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Re: Our old friends, weak ETags

From: Poul-Henning Kamp <phk@phk.freebsd.dk>
Date: Fri, 20 Jul 2012 07:48:41 +0000
To: Mark Nottingham <mnot@mnot.net>
cc: HTTP Working Group <ietf-http-wg@w3.org>
Message-ID: <21708.1342770521@critter.freebsd.dk>
In message <7D2A809E-F3E0-4128-AFEA-8EEEBF3AC26E@mnot.net>, Mark Nottingham wri
tes:

>Strictly speaking, I don't think this is a problem for caches; following 
>the rules for reusing a stored response 

I can confirm:  We have had a heck of a time to find out how/what to
do about eTags when Varnish gzip's objects to save bandwidth.

I think the poster-boy example we came up with was this:

Request:
	(routed directly to server)
	GET /bla, range=0-10kbyte, A-E=gzip
Response:
	10 kbyte of uncompressed bla, E-tag=foo

Request:
	(routed to cache, which holds gzip'ed copy of object)
	GET /bla, range=10-20kbyte, A-E=gzip, If-Match=foo
Response:
	(fetches object from server (E-tag=foo))
	(gzips to save bandwidth)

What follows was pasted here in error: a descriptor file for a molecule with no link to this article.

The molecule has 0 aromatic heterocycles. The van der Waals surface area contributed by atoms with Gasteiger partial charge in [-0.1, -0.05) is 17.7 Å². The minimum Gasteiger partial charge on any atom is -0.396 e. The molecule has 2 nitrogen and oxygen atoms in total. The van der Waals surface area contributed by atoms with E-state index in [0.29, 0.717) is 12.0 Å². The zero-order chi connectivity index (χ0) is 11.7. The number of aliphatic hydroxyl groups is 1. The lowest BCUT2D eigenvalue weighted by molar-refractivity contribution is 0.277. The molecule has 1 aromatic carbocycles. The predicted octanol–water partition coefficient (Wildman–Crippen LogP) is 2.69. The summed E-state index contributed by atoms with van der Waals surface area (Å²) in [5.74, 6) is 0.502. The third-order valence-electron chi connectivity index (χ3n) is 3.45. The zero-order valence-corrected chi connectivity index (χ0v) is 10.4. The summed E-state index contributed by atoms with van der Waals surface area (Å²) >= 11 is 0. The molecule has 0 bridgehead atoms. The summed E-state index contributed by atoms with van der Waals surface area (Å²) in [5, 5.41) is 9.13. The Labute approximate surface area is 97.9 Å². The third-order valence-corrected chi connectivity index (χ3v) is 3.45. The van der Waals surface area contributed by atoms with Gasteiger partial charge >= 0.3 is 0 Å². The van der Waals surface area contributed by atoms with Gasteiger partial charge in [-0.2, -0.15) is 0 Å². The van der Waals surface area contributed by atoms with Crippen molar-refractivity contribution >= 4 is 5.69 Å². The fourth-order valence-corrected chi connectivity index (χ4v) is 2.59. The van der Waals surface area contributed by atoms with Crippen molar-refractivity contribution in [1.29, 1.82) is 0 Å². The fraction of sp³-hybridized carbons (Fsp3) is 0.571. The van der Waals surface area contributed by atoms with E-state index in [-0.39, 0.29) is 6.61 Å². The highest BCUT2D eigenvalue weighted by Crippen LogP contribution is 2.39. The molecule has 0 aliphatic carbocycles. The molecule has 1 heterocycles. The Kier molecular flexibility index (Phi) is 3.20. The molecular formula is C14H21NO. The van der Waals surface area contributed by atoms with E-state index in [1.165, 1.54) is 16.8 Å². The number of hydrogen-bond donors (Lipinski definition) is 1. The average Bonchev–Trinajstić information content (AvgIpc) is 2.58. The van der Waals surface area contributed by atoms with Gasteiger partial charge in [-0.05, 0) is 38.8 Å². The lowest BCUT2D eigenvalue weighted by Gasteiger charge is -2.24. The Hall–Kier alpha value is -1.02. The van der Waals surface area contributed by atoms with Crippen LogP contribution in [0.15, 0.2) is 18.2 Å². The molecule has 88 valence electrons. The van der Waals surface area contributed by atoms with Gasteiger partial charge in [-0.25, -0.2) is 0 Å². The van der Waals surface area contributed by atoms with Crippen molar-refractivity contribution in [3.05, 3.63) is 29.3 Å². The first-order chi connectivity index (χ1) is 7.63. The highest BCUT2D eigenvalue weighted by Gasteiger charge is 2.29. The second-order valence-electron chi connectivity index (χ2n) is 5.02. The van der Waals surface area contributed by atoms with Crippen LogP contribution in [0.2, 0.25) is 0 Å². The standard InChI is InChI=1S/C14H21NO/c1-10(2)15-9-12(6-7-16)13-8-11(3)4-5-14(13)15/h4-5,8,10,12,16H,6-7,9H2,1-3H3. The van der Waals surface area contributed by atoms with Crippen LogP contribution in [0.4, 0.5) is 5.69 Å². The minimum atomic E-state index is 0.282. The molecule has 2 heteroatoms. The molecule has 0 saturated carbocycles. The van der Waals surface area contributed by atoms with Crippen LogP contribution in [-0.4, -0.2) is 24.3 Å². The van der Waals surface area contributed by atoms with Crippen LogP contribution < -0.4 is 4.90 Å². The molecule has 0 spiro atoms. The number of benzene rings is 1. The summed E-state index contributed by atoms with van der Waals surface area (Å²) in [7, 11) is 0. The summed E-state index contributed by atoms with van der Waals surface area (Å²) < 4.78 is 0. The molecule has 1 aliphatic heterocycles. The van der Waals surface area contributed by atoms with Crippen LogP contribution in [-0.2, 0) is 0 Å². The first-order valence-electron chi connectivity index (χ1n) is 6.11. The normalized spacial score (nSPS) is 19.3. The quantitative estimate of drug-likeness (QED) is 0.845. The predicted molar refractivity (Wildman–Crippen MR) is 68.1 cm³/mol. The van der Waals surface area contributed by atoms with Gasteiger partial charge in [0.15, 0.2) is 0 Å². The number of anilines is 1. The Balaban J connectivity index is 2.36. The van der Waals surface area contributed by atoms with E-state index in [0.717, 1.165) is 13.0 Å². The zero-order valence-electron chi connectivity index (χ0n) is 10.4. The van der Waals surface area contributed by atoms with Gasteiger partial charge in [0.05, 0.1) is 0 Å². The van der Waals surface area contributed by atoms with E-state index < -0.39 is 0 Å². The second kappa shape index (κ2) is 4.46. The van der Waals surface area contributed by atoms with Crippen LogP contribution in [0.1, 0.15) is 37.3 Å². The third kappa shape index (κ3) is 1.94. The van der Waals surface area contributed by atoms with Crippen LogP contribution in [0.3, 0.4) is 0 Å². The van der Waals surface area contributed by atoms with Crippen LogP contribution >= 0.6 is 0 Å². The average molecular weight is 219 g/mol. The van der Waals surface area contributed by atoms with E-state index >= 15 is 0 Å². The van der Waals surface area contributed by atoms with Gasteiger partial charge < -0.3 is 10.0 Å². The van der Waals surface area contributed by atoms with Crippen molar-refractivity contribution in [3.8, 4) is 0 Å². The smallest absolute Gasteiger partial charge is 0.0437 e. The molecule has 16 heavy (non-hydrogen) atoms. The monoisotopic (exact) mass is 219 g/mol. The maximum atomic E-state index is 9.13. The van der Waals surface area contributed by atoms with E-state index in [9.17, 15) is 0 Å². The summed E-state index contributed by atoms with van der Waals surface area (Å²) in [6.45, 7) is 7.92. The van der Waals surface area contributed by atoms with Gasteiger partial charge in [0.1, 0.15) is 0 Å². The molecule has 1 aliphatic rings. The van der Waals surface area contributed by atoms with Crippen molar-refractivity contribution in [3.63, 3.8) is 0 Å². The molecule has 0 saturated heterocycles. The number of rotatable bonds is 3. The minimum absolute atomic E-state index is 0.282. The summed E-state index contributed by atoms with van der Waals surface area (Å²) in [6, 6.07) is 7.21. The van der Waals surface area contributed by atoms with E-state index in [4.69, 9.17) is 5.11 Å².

10 kbyte of gzip'ed bla, [...]

It is our interpretation that current semantics demand that the
cache modify the ET when it does the gzip'ing of the object.

But it is not at all obvious how it can safely do so, since that
ET can end up back on the origin server if the third request
gets routed directly to the server.

Absent knowledge about how the server produces ETs, the
cache as no way of knowing how to produce a non-colliding one.

My conclusion was that ETs were specified wrong with respect to
range and gzip:  ETs should always refer to the complete underlying
objects bits in raw form, and not be affected by range or compression.

If that was the case, the client would not send A-E=gzip on
the second request, having gotten uncompressed bits back on
the first and there would be no issue.

I'd love to be told there are a simpler solution...

-- 
Poul-Henning Kamp       | UNIX since Zilog Zeus 3.20
phk@FreeBSD.ORG         | TCP/IP since RFC 956
FreeBSD committer       | BSD since 4.3-tahoe    
Never attribute to malice what can adequately be explained by incompetence.
Received on Friday, 20 July 2012 07:49:04 GMT

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